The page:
Among those attending a vigil for the victims of America's latest gun massacre was one rather unusual guest.
Golden retriever Jacob, aged four, a specially trained “comfort dog”, could be seen lying in the shade, surrounded by a group of children and wearing a harness that simply said "please pet me".
Jacob is one of 19 dogs currently in Parkland supporting friends, family and loved ones as they grieve those lost when Nikolas Cruz opened fire at Marjory Stoneman Douglas High School shooting.
The dogs are part of a group of 130 golden retrievers, K9 Comfort Dogs, run by Lutheran Church Charities, which specially trains dogs to act as therapy animals in disaster situations.
“When someone pets one of our dogs it lowers their blood pressure and makes them relax.” Tim Hetzner, chief executive of the Illinois-based charity, told The Independent.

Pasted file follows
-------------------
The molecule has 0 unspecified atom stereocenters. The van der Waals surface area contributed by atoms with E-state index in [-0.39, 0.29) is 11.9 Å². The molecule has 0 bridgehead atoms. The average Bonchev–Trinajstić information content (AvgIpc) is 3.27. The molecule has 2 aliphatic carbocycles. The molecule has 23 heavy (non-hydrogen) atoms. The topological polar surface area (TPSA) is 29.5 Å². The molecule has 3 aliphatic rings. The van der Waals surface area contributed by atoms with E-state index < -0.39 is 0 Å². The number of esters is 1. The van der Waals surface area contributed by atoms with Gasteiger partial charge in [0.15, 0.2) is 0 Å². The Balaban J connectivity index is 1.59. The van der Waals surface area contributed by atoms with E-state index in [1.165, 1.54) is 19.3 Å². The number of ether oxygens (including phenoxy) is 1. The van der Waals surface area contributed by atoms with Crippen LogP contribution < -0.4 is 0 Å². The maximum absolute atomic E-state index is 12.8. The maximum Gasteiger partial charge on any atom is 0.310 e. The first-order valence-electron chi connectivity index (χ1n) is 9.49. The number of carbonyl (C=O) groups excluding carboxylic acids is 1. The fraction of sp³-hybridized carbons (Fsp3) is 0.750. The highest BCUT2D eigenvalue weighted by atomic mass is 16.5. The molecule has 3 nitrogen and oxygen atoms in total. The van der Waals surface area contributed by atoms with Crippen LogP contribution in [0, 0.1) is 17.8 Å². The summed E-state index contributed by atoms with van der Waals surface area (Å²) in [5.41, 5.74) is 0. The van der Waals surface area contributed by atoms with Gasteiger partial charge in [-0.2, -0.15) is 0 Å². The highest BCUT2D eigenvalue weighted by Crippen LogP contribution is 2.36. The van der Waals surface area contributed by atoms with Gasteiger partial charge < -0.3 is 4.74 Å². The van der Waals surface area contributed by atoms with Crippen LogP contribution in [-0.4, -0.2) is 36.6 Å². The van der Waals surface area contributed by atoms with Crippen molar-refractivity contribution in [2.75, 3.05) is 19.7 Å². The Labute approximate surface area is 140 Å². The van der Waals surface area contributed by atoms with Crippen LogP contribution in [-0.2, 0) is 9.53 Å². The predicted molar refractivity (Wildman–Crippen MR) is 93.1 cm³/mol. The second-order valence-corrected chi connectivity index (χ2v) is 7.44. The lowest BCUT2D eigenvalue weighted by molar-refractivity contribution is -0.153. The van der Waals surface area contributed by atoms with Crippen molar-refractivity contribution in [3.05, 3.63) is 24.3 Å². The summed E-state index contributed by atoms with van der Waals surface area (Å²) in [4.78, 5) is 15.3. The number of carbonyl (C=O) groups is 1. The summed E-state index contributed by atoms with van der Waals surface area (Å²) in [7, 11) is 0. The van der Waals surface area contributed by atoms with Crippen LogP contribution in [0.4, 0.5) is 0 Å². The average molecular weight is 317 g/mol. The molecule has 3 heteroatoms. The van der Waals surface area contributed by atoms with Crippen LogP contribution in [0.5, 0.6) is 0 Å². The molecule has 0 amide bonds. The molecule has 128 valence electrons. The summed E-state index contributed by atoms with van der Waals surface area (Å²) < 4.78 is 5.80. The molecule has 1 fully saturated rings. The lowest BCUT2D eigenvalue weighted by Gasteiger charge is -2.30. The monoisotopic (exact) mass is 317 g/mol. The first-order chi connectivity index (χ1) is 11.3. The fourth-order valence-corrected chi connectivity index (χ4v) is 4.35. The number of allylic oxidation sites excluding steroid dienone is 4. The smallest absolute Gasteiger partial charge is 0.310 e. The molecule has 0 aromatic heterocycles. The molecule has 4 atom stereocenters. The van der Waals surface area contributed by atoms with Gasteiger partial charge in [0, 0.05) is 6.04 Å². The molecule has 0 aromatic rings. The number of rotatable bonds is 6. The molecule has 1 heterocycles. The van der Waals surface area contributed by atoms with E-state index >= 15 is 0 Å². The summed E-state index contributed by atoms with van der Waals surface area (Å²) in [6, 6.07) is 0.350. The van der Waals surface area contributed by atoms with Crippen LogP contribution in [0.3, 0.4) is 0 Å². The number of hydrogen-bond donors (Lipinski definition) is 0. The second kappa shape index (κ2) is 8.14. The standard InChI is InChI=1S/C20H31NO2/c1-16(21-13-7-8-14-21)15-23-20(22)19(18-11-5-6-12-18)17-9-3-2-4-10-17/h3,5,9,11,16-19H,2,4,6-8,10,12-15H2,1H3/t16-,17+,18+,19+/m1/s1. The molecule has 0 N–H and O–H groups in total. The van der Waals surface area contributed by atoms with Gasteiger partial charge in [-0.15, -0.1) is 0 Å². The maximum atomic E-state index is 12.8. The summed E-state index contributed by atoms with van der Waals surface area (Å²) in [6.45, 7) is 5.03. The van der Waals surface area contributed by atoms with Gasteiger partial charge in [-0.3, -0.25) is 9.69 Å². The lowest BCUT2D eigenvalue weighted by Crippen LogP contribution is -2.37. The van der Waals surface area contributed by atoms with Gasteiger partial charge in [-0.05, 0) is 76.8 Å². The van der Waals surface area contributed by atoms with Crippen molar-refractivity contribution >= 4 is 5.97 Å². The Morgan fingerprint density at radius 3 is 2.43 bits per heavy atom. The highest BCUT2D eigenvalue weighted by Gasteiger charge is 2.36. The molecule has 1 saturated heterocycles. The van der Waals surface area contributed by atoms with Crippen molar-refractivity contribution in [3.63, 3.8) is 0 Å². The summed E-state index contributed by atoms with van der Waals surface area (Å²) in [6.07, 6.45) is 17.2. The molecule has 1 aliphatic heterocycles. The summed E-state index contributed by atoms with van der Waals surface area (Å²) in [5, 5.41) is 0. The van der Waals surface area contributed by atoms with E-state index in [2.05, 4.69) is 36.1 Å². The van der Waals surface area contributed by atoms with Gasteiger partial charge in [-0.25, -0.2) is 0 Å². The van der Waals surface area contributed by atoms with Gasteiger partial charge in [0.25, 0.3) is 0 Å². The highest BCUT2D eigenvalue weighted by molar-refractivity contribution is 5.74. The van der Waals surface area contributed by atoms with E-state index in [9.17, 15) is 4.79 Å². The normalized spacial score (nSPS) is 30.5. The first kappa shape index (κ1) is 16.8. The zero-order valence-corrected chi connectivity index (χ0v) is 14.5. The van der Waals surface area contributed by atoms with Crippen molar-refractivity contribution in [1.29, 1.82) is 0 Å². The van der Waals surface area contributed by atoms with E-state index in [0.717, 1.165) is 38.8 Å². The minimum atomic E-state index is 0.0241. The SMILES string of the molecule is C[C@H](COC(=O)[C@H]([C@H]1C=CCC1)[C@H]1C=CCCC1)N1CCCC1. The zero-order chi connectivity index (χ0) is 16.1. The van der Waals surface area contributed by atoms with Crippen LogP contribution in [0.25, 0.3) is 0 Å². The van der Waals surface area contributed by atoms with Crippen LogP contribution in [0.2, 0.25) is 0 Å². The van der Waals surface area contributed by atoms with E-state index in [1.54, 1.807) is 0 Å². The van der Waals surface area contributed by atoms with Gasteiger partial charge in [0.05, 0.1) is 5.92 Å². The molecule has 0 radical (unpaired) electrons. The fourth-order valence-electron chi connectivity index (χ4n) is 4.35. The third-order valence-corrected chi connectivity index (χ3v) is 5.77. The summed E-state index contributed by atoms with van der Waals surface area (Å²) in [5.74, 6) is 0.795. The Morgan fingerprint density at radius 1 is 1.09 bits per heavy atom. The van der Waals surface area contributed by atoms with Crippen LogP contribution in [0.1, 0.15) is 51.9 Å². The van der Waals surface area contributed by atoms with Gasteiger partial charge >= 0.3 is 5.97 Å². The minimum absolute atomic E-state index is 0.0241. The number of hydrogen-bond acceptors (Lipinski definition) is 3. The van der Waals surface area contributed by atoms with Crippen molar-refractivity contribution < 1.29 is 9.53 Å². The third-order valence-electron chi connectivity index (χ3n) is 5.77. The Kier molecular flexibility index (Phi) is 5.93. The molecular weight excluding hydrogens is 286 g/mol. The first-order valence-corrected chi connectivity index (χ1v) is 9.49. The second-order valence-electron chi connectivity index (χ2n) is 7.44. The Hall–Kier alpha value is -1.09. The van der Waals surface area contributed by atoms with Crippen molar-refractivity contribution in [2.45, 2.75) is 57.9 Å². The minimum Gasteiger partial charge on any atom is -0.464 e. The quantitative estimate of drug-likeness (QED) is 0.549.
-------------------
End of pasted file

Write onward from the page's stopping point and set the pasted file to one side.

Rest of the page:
“This helps in the healing process of the individual and the community.”
The charity believes dogs help people feel calmer, and it's not alone.
A study last year by the University of Florida on pet-owning families found that dogs make children feel more supported socially and less stressed.
But what differentiates a specially trained comfort dog from a regular golden retriever?
According to Mr Hetzner, the comfort dogs all undergo over 2,000 hours of socialisation training which usually occurs over the span of a year and a half, beginning between eight and 10 weeks of age.
They are trained not to jump, bark, or display aggressive behaviour.
When they are not supporting people through disaster response, the retrievers typically work in libraries, schools, churches, with police officers and fire fighters, and at community events.
But it’s not all work – a day in the life of a comfort dog is mostly filled with “fun and rest”, Mr Hetzner says.
So what’s next in store for Jacob?
“Jacob will serve in Florida to provide comfort and love,” Mr Hetzner said. “Following this deployment, he will enjoy a long period of rest and fun before returning to work.”
You can follow Jacob on Facebook, here.
Join our new commenting forum
Join thought-provoking conversations, follow other Independent readers and see their replies